What our growers said about Mango Mess-tival
“Mess-tival was tremendous, with thousands of consumers eagerly tasting the main four varieties – Kensington Pride, R2E2, Honey Gold and Calypso. Consumers loved hearing our grower stories and the free-flowing information and feedback was awesome.” - Karen Muccignat
“Mess-tival was amazing. It was a complete eye opener and I think it is an excellent way for our mango industry to interact with the public. It was incredible to see so many enthusiastic mango lovers on mass.” - Steve Beatty
“Mess-tival was spectacular, so much colour, noise and excitement. Everyone loved tasting the different varieties and they all wanted to buy them. We could have sold truckloads in four hours so I hope the Bondi retailers did a roaring trade.” - Emma Harrison
Day 3 - Markets and distribution centres tour
Monday was our final day and as the sun came up we boarded the bus to tour the Sydney markets and meet with wholesalers. This was an opportunity for growers to gauge the pulse of the market, to meet and speak with a range of wholesalers, to see our ‘objective reporting’ process, and to add to their market intelligence. The day ended with a tour of a Costco store and behind-the-scene tours of both the Woolworths and Aldi distribution centres providing growers with a deeper understanding of the different business models; the service and quality requirements and the receivals, order picking, dispatch and quality assessment processes.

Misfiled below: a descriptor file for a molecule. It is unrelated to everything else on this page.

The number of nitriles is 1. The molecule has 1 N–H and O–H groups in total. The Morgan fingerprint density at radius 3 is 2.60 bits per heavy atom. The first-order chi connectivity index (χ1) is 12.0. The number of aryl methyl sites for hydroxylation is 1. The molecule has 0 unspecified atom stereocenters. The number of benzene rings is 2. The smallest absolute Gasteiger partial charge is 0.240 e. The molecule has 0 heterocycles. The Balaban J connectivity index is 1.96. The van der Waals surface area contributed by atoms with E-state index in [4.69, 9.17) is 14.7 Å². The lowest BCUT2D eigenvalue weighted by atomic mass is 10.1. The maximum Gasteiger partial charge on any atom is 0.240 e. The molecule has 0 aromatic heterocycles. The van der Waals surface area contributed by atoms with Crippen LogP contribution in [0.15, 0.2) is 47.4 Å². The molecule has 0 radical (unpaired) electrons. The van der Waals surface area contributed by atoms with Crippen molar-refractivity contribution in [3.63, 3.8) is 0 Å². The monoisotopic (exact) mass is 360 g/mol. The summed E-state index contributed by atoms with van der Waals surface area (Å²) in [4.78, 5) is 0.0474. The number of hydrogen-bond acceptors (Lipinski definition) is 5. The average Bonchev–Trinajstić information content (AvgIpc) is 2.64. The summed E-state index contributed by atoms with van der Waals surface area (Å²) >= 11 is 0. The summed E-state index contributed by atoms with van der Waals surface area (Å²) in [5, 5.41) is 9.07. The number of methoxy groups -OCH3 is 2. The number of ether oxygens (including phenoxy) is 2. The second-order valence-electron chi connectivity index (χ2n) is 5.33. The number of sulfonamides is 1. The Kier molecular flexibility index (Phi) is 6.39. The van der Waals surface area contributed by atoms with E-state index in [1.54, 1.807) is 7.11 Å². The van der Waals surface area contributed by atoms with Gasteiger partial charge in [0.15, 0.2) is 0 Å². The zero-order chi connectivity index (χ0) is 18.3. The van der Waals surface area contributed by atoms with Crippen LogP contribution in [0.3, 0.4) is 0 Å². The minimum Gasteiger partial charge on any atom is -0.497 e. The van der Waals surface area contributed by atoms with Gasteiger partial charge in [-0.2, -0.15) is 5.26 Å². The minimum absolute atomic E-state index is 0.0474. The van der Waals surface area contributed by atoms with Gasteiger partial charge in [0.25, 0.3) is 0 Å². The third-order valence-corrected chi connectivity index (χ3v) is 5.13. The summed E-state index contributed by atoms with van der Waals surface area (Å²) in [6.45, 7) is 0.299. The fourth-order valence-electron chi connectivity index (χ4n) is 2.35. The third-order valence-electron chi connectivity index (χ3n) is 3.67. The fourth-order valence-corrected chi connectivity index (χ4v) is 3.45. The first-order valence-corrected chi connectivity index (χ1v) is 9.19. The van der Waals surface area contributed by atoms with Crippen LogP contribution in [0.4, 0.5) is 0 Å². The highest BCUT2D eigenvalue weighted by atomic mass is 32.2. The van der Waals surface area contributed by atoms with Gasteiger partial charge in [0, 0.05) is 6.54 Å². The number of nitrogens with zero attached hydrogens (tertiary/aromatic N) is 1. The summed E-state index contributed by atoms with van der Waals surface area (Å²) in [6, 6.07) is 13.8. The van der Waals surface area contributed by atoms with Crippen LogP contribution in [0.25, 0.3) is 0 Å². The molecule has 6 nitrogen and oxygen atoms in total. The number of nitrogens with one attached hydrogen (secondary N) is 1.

As the day drew to a close our growers left Sydney engaged, excited, exhilarated and exhausted. On behalf of the AMIA I extend sincere thanks and gratitude to all the growers, wholesalers and retailers who participated in making our 2016 Grower Market Tour such a rich experience and an unforgettable mango memory.
What our growers said about the markets and distribution centres tour
“The distribution centres was a highlight of the trip. It was fascinating to see such a huge part of the supply chain that is too often overlooked. Those we spoke to at Woolworths, Aldi, and Costco were very enthusiastic about mangoes and Woolworths showed real passion as they generously shared their sales strategy and commitment to high quality fruit with great flavour. We learned that Woolworths are using the F-750 Produce Quality Meters to test the dry matter of mangoes on arrival at their distribution centres, an initiative to be applauded.” - Melanie Groves
“Overall it was a very engaging, informative and fun trip and I would like to thank my fellow tour mates for their great company. I totally urge any mango farmer to consider attending the next one!” - Karen Muccignat
“I found it a very enlightening experience to see that end of the business. In the past I have never had anything to do with the fruit after I have delivered it to the packing shed. It was great to see how it is handled, displayed and marketed to the public once it arrives. I would highly recommend the tour to any grower.” - Steve Beatty
This year’s dates have been set and planning is already underway. We’d love you to join us so please put Friday 1 to Monday 4 December 2017 in your diary now.
For more information contact
Treena Welch at AMIA:
0417 001 253.